When was the last time the ABC commissioned a sitcom directed at old people? Oh God, was it Mother & Son in the 1980s? Yet here we stand, only midway into 2013, and already we’ve had a pair of sitcoms fired directly at the strongly beating hearts of da yoof: First was Please Like Me, followed by the long-time-a’coming second series of Twentysomething. It’s almost as if the ABC is suddenly worried the kids are thinking about shunting it off into a home.
Historically, sitcoms usually require two elements: comedy characters and a comedic situation. Australian television clearly can’t handle two distinct comedy elements at the one time, so recent shows have placed their emphasis on just one. Please Like Me certainly had a situation – Josh Thomas realised he was gay, changing his life and that of his chums – but it didn’t features characters that were in any way memorable. Even after watching all six episodes it’s close to impossible to nail-down any of the characters’ without using the word “bland”; insipid yet somehow powerfully sexually attractive man-children may very well exist in the real world, but as the heart of a comedy they’re not exactly side-splitters.
Twentysomething has the reverse problem, which is really much less of a problem because the show as a whole is much better than Please Like Me: it really does have a strong comedy character placed front and center in the form of the very self-centered Jess (Jess Harris). She’s only nearly a complete monster – her interaction with her ex (Hamish Blake) prove that she can make a real connection with someone – but she uses her fake husband / real sidekick Josh (Josh Schmidt) shamelessly (he has just enough air-time to reveal they share a general contempt for humanity, but friend-wise he’s clearly doing most of the heavy lifting) and events in general have to focus on her or she tunes out.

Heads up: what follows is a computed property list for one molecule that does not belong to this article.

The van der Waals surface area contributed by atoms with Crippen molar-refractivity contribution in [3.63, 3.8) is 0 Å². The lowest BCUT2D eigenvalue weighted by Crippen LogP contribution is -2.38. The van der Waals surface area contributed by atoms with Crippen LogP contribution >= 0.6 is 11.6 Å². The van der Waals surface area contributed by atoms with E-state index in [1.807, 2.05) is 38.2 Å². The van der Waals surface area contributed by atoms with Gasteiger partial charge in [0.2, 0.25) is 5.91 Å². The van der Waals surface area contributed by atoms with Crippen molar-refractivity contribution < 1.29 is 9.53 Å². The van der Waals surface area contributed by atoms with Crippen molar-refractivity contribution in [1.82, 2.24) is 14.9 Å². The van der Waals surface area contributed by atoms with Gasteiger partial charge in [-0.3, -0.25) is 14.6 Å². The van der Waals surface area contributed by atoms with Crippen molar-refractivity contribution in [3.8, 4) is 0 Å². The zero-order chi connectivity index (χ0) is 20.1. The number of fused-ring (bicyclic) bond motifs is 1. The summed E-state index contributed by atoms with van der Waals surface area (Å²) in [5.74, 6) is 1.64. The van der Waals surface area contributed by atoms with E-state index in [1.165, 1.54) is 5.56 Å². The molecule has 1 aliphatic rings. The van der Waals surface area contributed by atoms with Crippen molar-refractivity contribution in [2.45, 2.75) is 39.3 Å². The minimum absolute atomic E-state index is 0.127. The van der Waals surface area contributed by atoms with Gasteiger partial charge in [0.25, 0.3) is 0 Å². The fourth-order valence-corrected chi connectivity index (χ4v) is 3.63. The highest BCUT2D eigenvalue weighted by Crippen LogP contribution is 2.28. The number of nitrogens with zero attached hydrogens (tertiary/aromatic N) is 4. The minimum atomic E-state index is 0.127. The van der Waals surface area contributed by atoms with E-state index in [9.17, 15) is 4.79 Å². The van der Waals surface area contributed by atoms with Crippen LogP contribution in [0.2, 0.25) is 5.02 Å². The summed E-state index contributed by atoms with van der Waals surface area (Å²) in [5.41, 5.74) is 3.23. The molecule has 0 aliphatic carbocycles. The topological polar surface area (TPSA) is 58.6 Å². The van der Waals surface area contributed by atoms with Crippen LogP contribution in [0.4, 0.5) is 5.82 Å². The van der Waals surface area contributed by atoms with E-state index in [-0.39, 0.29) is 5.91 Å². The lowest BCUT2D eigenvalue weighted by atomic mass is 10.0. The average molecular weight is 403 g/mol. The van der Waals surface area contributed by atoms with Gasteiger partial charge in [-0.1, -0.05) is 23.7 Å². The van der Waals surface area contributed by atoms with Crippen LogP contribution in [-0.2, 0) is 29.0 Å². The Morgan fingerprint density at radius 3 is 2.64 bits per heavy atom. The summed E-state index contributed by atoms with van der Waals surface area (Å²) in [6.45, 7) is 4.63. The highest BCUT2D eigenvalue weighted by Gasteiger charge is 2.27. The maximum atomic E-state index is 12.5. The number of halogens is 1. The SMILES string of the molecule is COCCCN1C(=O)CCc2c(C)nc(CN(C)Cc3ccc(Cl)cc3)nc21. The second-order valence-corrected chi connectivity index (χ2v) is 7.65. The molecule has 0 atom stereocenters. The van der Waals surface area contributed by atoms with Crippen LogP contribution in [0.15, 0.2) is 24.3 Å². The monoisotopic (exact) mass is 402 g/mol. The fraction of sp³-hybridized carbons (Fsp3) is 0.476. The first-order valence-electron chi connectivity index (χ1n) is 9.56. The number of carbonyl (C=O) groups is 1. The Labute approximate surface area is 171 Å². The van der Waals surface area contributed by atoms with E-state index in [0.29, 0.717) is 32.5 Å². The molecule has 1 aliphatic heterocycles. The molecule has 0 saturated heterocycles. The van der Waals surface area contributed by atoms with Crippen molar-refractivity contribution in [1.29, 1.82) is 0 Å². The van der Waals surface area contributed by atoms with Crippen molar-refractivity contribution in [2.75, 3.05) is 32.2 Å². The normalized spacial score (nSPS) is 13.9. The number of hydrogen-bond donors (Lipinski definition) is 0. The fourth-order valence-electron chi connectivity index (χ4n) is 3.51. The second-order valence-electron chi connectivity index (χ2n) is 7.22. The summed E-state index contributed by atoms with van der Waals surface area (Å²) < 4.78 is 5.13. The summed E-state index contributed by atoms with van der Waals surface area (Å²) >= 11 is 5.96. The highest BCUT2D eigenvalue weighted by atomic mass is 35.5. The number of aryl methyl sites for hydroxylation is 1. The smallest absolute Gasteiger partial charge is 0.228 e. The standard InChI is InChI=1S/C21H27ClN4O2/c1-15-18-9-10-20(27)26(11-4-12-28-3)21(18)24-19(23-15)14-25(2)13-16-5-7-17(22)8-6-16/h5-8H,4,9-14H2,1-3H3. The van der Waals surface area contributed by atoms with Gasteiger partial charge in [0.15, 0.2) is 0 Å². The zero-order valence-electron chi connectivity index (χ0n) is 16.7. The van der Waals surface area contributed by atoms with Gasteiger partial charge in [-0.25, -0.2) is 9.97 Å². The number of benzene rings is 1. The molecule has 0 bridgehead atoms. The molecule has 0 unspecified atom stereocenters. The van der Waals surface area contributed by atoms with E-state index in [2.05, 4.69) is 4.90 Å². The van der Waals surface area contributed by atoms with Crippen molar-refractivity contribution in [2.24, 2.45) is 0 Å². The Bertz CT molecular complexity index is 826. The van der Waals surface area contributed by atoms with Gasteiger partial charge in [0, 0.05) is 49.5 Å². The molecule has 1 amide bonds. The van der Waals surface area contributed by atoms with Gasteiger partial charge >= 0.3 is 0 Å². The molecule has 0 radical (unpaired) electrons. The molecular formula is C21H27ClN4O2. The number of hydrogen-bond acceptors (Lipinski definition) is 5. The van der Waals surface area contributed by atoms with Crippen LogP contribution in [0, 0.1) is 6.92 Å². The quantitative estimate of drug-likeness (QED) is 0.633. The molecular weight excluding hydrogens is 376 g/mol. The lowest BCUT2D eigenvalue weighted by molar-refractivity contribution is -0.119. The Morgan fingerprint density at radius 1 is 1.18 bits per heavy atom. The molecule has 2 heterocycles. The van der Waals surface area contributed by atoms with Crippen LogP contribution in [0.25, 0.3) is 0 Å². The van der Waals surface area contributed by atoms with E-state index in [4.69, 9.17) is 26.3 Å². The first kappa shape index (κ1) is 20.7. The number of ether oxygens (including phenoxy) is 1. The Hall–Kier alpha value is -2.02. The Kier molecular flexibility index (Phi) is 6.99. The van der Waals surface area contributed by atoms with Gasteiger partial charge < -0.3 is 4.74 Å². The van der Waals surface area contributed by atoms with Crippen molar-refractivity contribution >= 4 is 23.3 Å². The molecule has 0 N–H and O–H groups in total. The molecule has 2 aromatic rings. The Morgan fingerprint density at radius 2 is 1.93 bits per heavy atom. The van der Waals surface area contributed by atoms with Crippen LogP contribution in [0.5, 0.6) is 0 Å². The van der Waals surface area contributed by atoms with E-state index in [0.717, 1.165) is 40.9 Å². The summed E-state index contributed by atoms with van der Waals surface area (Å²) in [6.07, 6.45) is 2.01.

It’s when it comes to finding situations to put her in that Twentysomething struggles. Based on our viewing of the first episode, this second series seems to be repeating the first situation-wise – that is, Jess and Josh try out a variety of jobs – but as set-ups go it wasn’t all that great the last time they did it. Changing the location every episode (they started the show with their homecoming then they checked out uni; week two has Jess building site working for her father, Glenn Robbins) doesn’t allow the show to really dig into a setting, and the writing isn’t pointed enough to breathe life into a setting given only a few scenes to work with.
So once again we have a show almost completely reliant on one element. If you don’t find Jess funny, there’s next to nothing else in this show for you. Fortunately for us, we do; your mileage may vary. But while there’s a bunch of semi-regular supporting characters in this series, none of them make much of an impression. Even Josh’s character could almost work if he never spoke at all and was just constantly run over by Jess’ self-obsessions.
Again, Jess is a great comedy character and we laughed a number of times (okay, it was a single digit number, but still) at the skilful way she made everything around her all about her. But one really strong character does not a successful sitcom make, unless it’s a five minute interstitial like Audrey’s Kitchen. Still, the second episode certainly looks promising, in that Robbins should make a decent comic foil for her and putting her on a building site seems like a situation with comic potential. So, you know, fingers crossed.
It’s arguable that a little less of Jess would work a whole lot better. Giving her a cast of equally well-defined supporting characters to play off against would hardly be a bad thing; even sitcoms generally remembered as being built around one character usually had a strong supporting cast for context. But that might have to wait for Harris’ next TV series (yeah, we know, in Australia you get one series and you run it into the ground, but we’re dreamers over here): for now, at least Twentysomething is a sitcom about da yoof that doesn’t portray everyone under 35 as spineless ineffectual sadsacks whose main skill in life is gazing off into the middle distance looking slightly miffed while an awkward pause drags on. And on. And on.